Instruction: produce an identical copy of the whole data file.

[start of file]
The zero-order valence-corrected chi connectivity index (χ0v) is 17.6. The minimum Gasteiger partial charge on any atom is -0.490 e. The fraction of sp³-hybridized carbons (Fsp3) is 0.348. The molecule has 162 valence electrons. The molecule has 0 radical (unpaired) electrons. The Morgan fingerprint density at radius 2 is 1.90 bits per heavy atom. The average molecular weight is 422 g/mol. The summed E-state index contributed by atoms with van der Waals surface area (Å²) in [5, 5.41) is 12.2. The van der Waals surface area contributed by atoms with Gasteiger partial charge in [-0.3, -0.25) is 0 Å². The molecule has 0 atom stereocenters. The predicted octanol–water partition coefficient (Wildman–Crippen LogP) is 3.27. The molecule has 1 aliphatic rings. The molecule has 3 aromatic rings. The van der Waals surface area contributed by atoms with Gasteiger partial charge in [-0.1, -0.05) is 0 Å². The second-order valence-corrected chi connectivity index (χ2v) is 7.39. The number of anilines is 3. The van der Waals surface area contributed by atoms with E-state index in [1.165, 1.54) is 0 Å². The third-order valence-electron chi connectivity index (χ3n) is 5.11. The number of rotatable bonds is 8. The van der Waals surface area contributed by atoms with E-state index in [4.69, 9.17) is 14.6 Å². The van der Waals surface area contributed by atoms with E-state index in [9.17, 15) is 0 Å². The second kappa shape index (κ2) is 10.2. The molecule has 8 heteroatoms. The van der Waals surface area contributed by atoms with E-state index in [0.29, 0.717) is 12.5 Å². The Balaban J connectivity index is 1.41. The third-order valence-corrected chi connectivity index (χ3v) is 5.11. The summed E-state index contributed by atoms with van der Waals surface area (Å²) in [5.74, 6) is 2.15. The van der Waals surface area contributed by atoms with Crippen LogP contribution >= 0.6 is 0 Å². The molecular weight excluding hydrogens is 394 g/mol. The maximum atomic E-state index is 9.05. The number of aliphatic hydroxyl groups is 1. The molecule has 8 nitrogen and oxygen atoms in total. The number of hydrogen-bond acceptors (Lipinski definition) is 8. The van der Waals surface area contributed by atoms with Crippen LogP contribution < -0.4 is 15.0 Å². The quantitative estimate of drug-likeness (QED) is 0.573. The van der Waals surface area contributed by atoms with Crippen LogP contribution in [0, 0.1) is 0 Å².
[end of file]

The zero-order valence-corrected chi connectivity index (χ0v) is 17.6. The minimum Gasteiger partial charge on any atom is -0.490 e. The fraction of sp³-hybridized carbons (Fsp3) is 0.348. The molecule has 162 valence electrons. The molecule has 0 radical (unpaired) electrons. The Morgan fingerprint density at radius 2 is 1.90 bits per heavy atom. The average molecular weight is 422 g/mol. The summed E-state index contributed by atoms with van der Waals surface area (Å²) in [5, 5.41) is 12.2. The van der Waals surface area contributed by atoms with Gasteiger partial charge in [-0.3, -0.25) is 0 Å². The molecule has 0 atom stereocenters. The predicted octanol–water partition coefficient (Wildman–Crippen LogP) is 3.27. The molecule has 1 aliphatic rings. The molecule has 3 aromatic rings. The van der Waals surface area contributed by atoms with Gasteiger partial charge in [-0.1, -0.05) is 0 Å². The second-order valence-corrected chi connectivity index (χ2v) is 7.39. The number of anilines is 3. The van der Waals surface area contributed by atoms with E-state index in [1.165, 1.54) is 0 Å². The third-order valence-electron chi connectivity index (χ3n) is 5.11. The number of rotatable bonds is 8. The van der Waals surface area contributed by atoms with E-state index in [4.69, 9.17) is 14.6 Å². The van der Waals surface area contributed by atoms with E-state index in [9.17, 15) is 0 Å². The second kappa shape index (κ2) is 10.2. The molecule has 8 heteroatoms. The van der Waals surface area contributed by atoms with E-state index in [0.29, 0.717) is 12.5 Å². The Balaban J connectivity index is 1.41. The third-order valence-corrected chi connectivity index (χ3v) is 5.11. The summed E-state index contributed by atoms with van der Waals surface area (Å²) in [5.74, 6) is 2.15. The van der Waals surface area contributed by atoms with Crippen LogP contribution >= 0.6 is 0 Å². The molecular weight excluding hydrogens is 394 g/mol. The maximum atomic E-state index is 9.05. The number of aliphatic hydroxyl groups is 1. The molecule has 8 nitrogen and oxygen atoms in total. The number of hydrogen-bond acceptors (Lipinski definition) is 8. The van der Waals surface area contributed by atoms with Crippen LogP contribution < -0.4 is 15.0 Å². The quantitative estimate of drug-likeness (QED) is 0.573. The van der Waals surface area contributed by atoms with Crippen LogP contribution in [0, 0.1) is 0 Å².